It was inevitably billed as the first of a brace of Scotland trials, but a South African-born Canadian internationalist stole the show at Scotstoun last night as DTH van der Merwe scored the tries that made the difference.

Those came during a first half in which Glasgow Warriors threatened to rip their local rivals to shreds, scoring three tries in the first 25 minutes, but in the end they were unable to secure either a four-try bonus point or offer any sort of certainty to their supporters in the 6000 crowd that they would once again retain the 1872 Challenge Cup. Strangely, it had been the men from the capital who made the brighter start, Greig Laidlaw setting the tone for his side by charging down an attempted clearance by Peter Horne inside the Glasgow 22.

Moments later, Tim Visser broke a tackle down the left and found support from Greig Tonks only for the full-back to fail to find Ross Ford with what might have been the scoring pass.

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However, with Allan Jacobsen having dropped out before the match through illness, constant re-shuffling of their front five in the opening stages, as Ross Ford and Izak van der Westhuizen both suffered injuries, did them no favours. An extraordinary passage of play meanwhile produced the opening score. Ruaridh Jackson was three-quarters of the way through trying to deliver a pass when he realised there was a problem and tried to reel it back in. He dropped it, but then re-gathered and as he did so found the defenders were committed, allowing him to worm his way through and release Murchie who then sent DTH van der Merwe clean away.

A Sean Lamont break down the right, deep into the visitors' 22, then set up the second try as Glasgow worked the ball from the right touchline towards the left where Niko Matawalu popped the ball out of the ruck to feed the unmarked Harley.

Edinburgh were struggling to contain van der Merwe and he then created two more opportunities in quick succession.

The first saw him brush Lee Jones aside only for Matawalu to fail to take the pass that would have let him run in, before he then gave a superb pass out of a tackle to Sean Maitland, who tried to cut back inside Greig Tonks rather than pin his ears back and go for the line.

Nothing was going Edinburgh's way though, and the third Glasgow try inevitably arrived with fewer than 25 minutes on the clock.

Matawalu, who was also causing the opposition all sorts of problems, sent a perfectly weighted box kick towards the left corner where van der Merwe raced onto it.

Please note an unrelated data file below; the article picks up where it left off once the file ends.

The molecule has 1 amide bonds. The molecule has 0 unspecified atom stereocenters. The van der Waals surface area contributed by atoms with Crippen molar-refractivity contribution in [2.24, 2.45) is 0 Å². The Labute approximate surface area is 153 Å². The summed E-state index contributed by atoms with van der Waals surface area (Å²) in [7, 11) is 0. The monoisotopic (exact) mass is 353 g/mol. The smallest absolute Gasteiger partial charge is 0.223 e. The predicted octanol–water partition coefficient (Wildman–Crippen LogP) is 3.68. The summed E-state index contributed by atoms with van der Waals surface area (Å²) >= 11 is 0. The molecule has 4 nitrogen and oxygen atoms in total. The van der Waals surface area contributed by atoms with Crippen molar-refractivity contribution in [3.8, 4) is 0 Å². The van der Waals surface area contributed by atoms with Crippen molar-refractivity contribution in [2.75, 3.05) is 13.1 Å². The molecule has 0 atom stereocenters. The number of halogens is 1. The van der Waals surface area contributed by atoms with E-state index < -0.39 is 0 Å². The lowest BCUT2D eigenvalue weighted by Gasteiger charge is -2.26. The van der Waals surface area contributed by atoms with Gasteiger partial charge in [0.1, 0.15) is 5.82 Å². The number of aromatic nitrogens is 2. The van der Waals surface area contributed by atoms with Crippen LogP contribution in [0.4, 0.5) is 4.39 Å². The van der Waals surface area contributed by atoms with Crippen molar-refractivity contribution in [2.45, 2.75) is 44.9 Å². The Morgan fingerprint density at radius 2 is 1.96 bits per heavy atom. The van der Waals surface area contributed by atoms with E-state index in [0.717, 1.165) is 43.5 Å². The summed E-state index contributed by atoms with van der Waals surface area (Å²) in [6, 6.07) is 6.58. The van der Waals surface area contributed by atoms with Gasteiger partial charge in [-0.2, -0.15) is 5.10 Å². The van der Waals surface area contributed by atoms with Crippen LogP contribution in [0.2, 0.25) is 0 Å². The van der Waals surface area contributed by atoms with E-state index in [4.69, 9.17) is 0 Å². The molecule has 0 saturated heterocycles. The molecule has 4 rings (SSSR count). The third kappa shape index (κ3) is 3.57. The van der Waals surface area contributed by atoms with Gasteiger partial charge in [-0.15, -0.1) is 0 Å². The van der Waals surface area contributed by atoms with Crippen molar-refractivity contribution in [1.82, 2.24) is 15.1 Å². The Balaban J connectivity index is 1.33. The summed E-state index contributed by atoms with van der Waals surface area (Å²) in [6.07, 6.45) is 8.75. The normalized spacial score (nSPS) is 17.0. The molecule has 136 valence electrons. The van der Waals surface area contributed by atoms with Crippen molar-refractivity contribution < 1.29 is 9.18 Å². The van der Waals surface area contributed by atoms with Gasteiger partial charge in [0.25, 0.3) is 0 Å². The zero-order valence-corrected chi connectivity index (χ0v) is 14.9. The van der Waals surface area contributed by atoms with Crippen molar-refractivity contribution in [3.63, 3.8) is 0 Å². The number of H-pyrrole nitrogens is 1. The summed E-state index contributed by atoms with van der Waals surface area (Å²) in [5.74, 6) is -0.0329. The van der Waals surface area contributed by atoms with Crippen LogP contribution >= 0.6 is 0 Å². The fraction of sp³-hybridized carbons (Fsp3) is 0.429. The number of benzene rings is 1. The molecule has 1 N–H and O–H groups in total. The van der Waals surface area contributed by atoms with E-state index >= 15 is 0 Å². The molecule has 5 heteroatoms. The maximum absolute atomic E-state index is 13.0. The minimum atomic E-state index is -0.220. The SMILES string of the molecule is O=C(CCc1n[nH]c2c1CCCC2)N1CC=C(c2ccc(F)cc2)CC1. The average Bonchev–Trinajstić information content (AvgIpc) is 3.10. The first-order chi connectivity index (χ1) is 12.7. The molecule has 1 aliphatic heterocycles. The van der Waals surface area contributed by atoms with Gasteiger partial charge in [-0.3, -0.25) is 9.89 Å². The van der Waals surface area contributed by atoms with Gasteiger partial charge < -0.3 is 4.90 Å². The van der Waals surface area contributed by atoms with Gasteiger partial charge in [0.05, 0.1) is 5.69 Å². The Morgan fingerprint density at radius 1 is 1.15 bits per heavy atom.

The way he carried the ball over the line as he slid in meant the referee checked with the replay official before awarding it, but confirmation was duly delivered and Horne converted.

Edinburgh responded by earning the close-range penalty opportunity that let their captain get them off the mark.

A Ladilaw chip down the left touch and a hack on by Tim Visser then applied more pressure to Glasgow, but a promising spell of attacking ended when Piers Francis lobbed the ball weakly towards van der Merwe who claimed an easy mark.

Edinburgh were beginning to have more of the game but their play lacked penetration and another attack was unceremoniously halted when Francis was perfectly legally clattered by Tim Swinson.

As he had at the start of the first half Ladilaw began the second trying desperately to lift his team, and, in a near-identical move to that which saw Henry Pyrgos score against South Africa last month, he received the ball from a lineout, cut clean through the middle of it then lofted the ball towards the Glasgow try line.

He tripped over Maitland's leg as he set off in pursuit, drawing protests from Cox, but they resulted in no more than a penalty against their side for dissent.

Laidlaw did manage to further reduce the deficit with a second penalty and this time his men responded with a superb move which brought them a try.

The initial opening was made by James King's miss-pass, which was taken at pace by Matt Scott who drew defenders to him before releasing Francis, and even van der Merwe's attempt at a covering tackle came too late.

Their side having lost momentum, Glasgow's management started ringing the changes and two penalty strikes from Duncan Weir, their replacement stand-off, either side of another from Laidlaw, eased them towards victory.

They looked set to clinch the bonus point too when Weir rattled down the left touchline before firing a kick towards the goal-line. That set up a four-man race with van der Merwe, Tonks and Laidlaw, but van der Merwe knocked on as he went for his hat-trick.

Glasgow were awarded a penalty at the ensuing five-metre scrum, which Weir sent to touch, and when they were awarded another a traditional festive rammy broke out, but when play resumed it was the home team's turn to infringe at the next scrum and the final chance for the bonus point was gone.